“ This is Agra madam, “ said my driver with a shrug as he sped past on the highway while we were chased literally by a group of men shouting some expletives. It was not an incident of road rage. A moment ago, a group of men had literally flung themselves on the car as our driver deftly swerved to the left, avoiding them and averting an accident at the same time. For a moment, we had no idea what hit us. But our driver remained calm and laughed, “Be prepared for more drama. ” We were driving towards Mughal Emperor Akbar’s erstwhile capital city, Fatehpur Sikri and I learnt that these “highway men” were unauthorised guides who accosted tourists on the road . They are extremely aggressive and my driver warned me to be careful as we explored places to visit in Fatehpur Sikri.
Just as he had mentioned, we were almost mobbed the moment we reached our destination and it took a lot of aggression to ward these men away as we walked towards the beautiful city, clothed in legends. And that is where I got a dose of history of Fatehpur Sikri .
History of Fatehpur Sikri
The history of Fatehpur Sikri dates back to the Mughal era in the 16th century. . Lost and abandoned, Fatehpur Sikri stood like a proud maiden showing off her beauty even as an air of melancholy surrounded it. The rich sand stone walls echoed tales of poignancy and erstwhile glory. It was blazing hot and we were on the road from Agra to Fatehpur Sikri after gazing at the beauty of the Taj Mahal and the grandeur of the fort.
And yet there was something special about the 500 year old ghost town that stood like a faded jewel sparkling in the afternoon sun. No one really knows why Akbar abandoned his capital city, one that he lovingly built and ruled for fourteen years. Many legends echoed from these walls, as it went down in history as the court of Akbar’s legendary courtiers. This was where Tansen sang for rains and Birbal polished his wits.
Sikri as a village was first noticed by Babar and not Akbar, when he defeated Rana Sangha in the 16th century. He apparently gave it a title, Shukri, feeling grateful, as a token of thanksgiving.
It was also the home of the Sufi saint Salim Chisti who lived in a cavern here. Legend has it that Akbar visited him in the 16th century to seek his blessings for a male heir. Akbar, perhaps on an impulse decided to build his capital here which was painted red with sandstone. And the prediction did come true as Prince Salim or Jahangir was born in this new town.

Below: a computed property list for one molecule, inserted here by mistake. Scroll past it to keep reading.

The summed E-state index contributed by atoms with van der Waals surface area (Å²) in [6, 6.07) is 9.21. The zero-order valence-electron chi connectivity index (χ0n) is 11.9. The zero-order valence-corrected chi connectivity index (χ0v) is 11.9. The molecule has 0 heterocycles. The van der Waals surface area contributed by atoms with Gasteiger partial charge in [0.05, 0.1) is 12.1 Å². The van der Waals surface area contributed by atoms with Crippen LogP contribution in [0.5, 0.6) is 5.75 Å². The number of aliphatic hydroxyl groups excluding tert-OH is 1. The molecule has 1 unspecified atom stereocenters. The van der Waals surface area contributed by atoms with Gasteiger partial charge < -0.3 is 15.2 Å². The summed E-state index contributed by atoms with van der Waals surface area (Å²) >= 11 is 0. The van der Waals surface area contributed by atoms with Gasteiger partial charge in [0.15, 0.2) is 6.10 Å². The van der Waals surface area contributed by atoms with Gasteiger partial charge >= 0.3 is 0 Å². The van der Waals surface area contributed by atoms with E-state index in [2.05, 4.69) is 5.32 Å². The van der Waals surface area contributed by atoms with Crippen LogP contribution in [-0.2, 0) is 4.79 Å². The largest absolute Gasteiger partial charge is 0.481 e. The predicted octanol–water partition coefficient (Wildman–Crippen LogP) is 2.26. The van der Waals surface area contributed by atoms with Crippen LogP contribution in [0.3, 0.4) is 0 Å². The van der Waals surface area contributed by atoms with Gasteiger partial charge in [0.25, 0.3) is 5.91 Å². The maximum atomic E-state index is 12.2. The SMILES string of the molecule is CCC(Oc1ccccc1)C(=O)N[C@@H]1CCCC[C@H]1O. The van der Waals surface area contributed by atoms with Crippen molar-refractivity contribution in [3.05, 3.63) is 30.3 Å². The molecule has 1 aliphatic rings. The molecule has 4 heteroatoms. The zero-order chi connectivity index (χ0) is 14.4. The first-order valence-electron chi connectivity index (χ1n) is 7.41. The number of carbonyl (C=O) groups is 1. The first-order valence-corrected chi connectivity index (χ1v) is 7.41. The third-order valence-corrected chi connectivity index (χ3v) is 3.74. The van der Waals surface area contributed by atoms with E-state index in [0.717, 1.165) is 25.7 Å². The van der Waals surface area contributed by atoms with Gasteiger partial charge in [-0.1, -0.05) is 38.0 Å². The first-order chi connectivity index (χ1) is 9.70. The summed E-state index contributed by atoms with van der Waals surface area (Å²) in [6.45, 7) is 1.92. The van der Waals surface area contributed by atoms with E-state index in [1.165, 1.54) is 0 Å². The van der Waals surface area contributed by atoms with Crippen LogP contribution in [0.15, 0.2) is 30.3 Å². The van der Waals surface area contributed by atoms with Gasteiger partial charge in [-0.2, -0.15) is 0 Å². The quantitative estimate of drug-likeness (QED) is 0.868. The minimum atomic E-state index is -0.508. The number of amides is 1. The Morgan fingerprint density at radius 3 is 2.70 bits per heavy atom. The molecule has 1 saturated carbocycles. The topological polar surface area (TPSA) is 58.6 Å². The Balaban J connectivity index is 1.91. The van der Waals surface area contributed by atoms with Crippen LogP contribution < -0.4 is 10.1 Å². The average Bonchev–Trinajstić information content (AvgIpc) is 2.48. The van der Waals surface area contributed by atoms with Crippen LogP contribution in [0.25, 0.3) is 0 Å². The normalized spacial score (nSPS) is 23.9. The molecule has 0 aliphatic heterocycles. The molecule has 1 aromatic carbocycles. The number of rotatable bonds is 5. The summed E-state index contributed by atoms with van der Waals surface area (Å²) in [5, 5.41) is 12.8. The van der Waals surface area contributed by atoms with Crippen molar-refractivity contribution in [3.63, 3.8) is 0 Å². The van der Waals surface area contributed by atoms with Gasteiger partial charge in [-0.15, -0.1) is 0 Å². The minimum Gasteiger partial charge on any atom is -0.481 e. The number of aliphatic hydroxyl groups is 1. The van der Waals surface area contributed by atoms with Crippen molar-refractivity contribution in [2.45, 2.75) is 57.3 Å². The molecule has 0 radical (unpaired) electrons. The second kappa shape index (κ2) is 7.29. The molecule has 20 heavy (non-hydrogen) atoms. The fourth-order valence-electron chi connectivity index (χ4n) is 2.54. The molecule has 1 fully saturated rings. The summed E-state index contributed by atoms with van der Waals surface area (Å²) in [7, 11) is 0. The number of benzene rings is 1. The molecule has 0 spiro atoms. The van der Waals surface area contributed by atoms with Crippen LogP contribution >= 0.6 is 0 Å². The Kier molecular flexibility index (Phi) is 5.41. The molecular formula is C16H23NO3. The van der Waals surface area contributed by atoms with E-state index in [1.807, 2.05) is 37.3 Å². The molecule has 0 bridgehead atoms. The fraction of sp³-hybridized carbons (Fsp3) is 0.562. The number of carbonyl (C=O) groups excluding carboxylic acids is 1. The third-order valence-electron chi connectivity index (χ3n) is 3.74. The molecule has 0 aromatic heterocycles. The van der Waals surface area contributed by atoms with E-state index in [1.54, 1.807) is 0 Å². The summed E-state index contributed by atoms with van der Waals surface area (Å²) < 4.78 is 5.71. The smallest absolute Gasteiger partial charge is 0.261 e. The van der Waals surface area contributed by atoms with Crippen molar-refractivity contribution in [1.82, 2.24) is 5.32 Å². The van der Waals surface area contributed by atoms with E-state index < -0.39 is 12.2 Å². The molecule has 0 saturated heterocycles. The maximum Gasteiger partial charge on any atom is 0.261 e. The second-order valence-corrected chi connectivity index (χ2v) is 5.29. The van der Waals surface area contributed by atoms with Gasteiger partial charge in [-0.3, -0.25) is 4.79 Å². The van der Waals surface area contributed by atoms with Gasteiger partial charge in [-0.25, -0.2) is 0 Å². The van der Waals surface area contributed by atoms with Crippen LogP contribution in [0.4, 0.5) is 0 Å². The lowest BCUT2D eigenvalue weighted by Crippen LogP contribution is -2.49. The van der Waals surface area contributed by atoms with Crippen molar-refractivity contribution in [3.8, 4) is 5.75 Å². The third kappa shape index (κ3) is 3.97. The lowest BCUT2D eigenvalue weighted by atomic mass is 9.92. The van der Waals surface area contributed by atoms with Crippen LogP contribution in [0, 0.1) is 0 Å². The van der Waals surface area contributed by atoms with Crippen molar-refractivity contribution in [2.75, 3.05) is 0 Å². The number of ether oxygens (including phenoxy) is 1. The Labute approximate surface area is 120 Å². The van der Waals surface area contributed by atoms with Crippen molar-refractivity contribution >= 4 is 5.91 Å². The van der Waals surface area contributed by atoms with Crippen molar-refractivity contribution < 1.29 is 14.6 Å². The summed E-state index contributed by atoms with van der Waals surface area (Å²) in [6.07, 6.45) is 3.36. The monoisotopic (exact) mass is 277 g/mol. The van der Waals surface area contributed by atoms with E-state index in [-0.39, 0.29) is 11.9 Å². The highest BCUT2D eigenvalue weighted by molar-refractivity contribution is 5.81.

The name Fatehpur came much later, as it was from here that Akbar marched to a successful victory over the rulers of Gujarat and renamed it as the City of victory. The first thing that we saw here was the 54 metres tall Bulund Darwaaza , a gate that was built here to commemorate the victory. It is also one of the places to see in Fatehpur Sikri
Fatehpur Sikri Dargah
Some locals were enjoying their afternoon siesta while we visited Salim Chisti’s dargah, one of the places to visit in Fatehpur Sikri. Loud music filled the air. Looking around at the edifices, palaces and assembly halls sparkling in red against the blue sky, I was still drawn to the music. Every monument glowed in the warmth of the sun. There are several places to visit in Fatehpur Sikri.
There was the Jami Masjid and the Imperial Palace complex with more than fifteen monuments that included the Diwani i Aam or the public enclosure, Daulat Khanna or the Abode of Fortune with the Dhiwani i Kaas , the Jewel House, the Anup Talao, Jodha Bhai’s palace, Birbal’s house among others.
A little monument called the Ankh Michauli or the Blind Man’s Buff was believed to be Akbar’s favourite haunt where he played the game with his harem.
I headed to the ornamental Anup Talao where Tansen regaled the court with his music. The water reflected the monuments as it was connected by small bridges to them. Seated in the island in the centre of the pond, Tansen used to sing four different ragas during the day. Suddenly history was forgotten amidst lore.
Did Tansen charm Akbar’s daughter Mehrunissa and marry her eventually? Did he really make the clouds melt with rain with raga Megha Malhaar? Did he really die when he was engulfed by the fire that broke out when he was singing raga Deepaka? History does not really answer these questions, but very often these are the stories that linger in our minds.
But the story of Fatehpur Sikri defies logic. Here was a king who passionately built the city brick by brick. It was believed that he was at the quarry personally working along with the workers. But the city that took 15 years to build was inhabited for just 14 years. When Akbar moved his capital, he left it as a ghost town.
One wondered if he moved because of the shortage of water or as some historians say that he had no intention of building a permanent capital. Whatever the reason may be, Fatehpur Sikri remains Akbar’s masterpiece as he seems to have left a piece of him in these red walls, even though it lay abandoned. The architecture of the monuments leave a tale behind.
Agra to Fatehpur Sikri distance
Fatehpur Sikri is one of the places to visit in Agra and you can head there by road. The distance from Agra to Fatehpur Sikri is 36 kms and it takes a little more than an hour to get there. If you want to see more about places to see in Agra, then do check out the Agra Tourism Guide where I have been quoted as well. This post is written in collaboration with Expedia.